In a retrospective study performed in non-functioning GEP tumor patients we further investigated In-111-Pentetreotide SPECT/CT usefulness in diagnosis, staging and follow-up also evaluating whether the procedure may give more information than conventional imaging procedures (CIP), such as CT, MRI, US. We enrolled 104 consecutive patients with non-functioning GEP tumors, 30 in initial diagnosis and staging phases (IDS) and 74 in follow-up (FU). All patients underwent somatostatin receptor scintigraphy (SRS) whole body scan at 4, 24 and, if necessary, 48 hours followed by abdominal and chest SPECT/CT after In-111-Pentetreotide 148-222 MBq i.v. injection. The patients previously underwent 2 to 3 CIP. At both CIP and SPECT/CT, 34/104 patients were classified as no evidence of disease (NED); in 70/104 patients, neoplastic lesions were ascertained and 12 IDS and 17 FU were classified as not operable and treated with octeotride or chemotherapy. SPECT/CT and CIP were concordantly positive in 44 patients, while only CIP was positive in 6 cases and only SPECT/CT in 20. Both per-patient sensitivity and accuracy of SPECT/CT (91.4 and 94.2%, respectively) were higher than CIP (71.4 and 80.8%, respectively), but not significantly. Globally, 292 lesions were ascertained: 141 hepatic, 78 abdominal extra-hepatic and 73 extra-abdominal. CIP detected 191/292 (65.4%) lesions in 50 patients, while SPECT/CT 244/292 (83.6%) in 64, the difference being significant (p<0.0001). No false positive results were found at both SPECT/CT and CIP. Both SPECT/CT sensitivity and accuracy were higher than CIP in G1, G2, neuroendocrine carcinoma (NEC) and mixed adeno-neuroendocrine carcinoma (MANEC) patients, but significantly only for G1. Globally, SPECT/CT incremental value than CIP was 35.6%. SPECT/CT correctly modified CIP classification and patient management in 27.9% of cases, while it down-staged the disease than CIP in 9.6% of cases. However, the two procedures combined use could achieve the highest accuracy value. In-111-Pentetreotide SRS, acquired as SPECT/CT, showing high sensitivity and accuracy values, more elevated than CIP in the present study, can still have a wide employment in the routine diagnostic protocol of non-functioning GEP tumors with significant impact on patient management and therapy planning. The procedure is simple to perform, has limited cost and wide availability in all Nuclear Medicine Centers.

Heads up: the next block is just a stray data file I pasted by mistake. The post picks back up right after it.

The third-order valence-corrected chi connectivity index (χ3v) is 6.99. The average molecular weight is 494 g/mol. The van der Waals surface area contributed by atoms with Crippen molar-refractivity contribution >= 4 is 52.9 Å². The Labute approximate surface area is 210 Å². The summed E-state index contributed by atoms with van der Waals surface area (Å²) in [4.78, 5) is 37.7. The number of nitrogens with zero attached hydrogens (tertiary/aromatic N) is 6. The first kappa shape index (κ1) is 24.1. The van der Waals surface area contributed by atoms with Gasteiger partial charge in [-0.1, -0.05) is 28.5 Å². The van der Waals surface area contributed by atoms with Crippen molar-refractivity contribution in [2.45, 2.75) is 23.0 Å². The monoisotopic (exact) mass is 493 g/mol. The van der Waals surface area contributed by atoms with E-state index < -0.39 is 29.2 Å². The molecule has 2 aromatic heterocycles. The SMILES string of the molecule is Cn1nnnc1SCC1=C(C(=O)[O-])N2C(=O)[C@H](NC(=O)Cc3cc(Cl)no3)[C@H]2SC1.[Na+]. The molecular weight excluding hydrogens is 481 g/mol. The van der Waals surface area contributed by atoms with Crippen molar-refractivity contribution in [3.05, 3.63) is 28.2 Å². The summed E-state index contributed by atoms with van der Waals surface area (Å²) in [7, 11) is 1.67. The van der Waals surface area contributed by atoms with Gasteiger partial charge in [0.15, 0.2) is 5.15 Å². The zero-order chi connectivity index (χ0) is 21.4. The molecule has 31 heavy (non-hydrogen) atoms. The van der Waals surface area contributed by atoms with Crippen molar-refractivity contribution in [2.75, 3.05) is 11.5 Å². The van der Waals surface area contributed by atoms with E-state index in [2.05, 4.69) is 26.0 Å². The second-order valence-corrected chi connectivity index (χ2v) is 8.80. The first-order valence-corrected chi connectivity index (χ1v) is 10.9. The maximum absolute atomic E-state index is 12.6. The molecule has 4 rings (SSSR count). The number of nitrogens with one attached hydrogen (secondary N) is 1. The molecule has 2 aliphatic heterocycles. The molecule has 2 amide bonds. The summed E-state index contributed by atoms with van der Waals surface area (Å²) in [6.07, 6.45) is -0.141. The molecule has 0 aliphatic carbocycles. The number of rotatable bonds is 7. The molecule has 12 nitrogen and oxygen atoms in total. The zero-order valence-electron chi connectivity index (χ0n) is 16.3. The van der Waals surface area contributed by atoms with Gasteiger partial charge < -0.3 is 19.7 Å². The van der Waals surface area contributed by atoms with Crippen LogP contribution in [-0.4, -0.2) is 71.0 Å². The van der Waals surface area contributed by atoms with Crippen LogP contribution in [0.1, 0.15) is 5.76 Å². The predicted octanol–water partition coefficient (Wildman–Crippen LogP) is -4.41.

Non-functioning gastroenteropancreatic (GEP) tumors: a 111In-Pentetreotide SPECT/CT diagnostic study / Spanu, A; Schillaci, O; Piras, B; Calvisi, Df; Falchi, A; Danieli, R; Nuvoli, S; Dore, F; Madeddu, G.. - In: AMERICAN JOURNAL OF NUCLEAR MEDICINE AND MOLECULAR IMAGING. - ISSN 2160-8407. - 7:4(2017), pp. 181-194.

Non-functioning gastroenteropancreatic (GEP) tumors: a 111In-Pentetreotide SPECT/CT diagnostic study.

Spanu A;Piras B;Calvisi DF;Nuvoli S;Madeddu G.
2017

Abstract

In a retrospective study performed in non-functioning GEP tumor patients we further investigated In-111-Pentetreotide SPECT/CT usefulness in diagnosis, staging and follow-up also evaluating whether the procedure may give more information than conventional imaging procedures (CIP), such as CT, MRI, US. We enrolled 104 consecutive patients with non-functioning GEP tumors, 30 in initial diagnosis and staging phases (IDS) and 74 in follow-up (FU). All patients underwent somatostatin receptor scintigraphy (SRS) whole body scan at 4, 24 and, if necessary, 48 hours followed by abdominal and chest SPECT/CT after In-111-Pentetreotide 148-222 MBq i.v. injection. The patients previously underwent 2 to 3 CIP. At both CIP and SPECT/CT, 34/104 patients were classified as no evidence of disease (NED); in 70/104 patients, neoplastic lesions were ascertained and 12 IDS and 17 FU were classified as not operable and treated with octeotride or chemotherapy. SPECT/CT and CIP were concordantly positive in 44 patients, while only CIP was positive in 6 cases and only SPECT/CT in 20. Both per-patient sensitivity and accuracy of SPECT/CT (91.4 and 94.2%, respectively) were higher than CIP (71.4 and 80.8%, respectively), but not significantly. Globally, 292 lesions were ascertained: 141 hepatic, 78 abdominal extra-hepatic and 73 extra-abdominal. CIP detected 191/292 (65.4%) lesions in 50 patients, while SPECT/CT 244/292 (83.6%) in 64, the difference being significant (p<0.0001). No false positive results were found at both SPECT/CT and CIP. Both SPECT/CT sensitivity and accuracy were higher than CIP in G1, G2, neuroendocrine carcinoma (NEC) and mixed adeno-neuroendocrine carcinoma (MANEC) patients, but significantly only for G1. Globally, SPECT/CT incremental value than CIP was 35.6%. SPECT/CT correctly modified CIP classification and patient management in 27.9% of cases, while it down-staged the disease than CIP in 9.6% of cases. However, the two procedures combined use could achieve the highest accuracy value. In-111-Pentetreotide SRS, acquired as SPECT/CT, showing high sensitivity and accuracy values, more elevated than CIP in the present study, can still have a wide employment in the routine diagnostic protocol of non-functioning GEP tumors with significant impact on patient management and therapy planning. The procedure is simple to perform, has limited cost and wide availability in all Nuclear Medicine Centers.
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Utilizza questo identificativo per citare o creare un link a questo documento: http://hdl.handle.net/11388/199943
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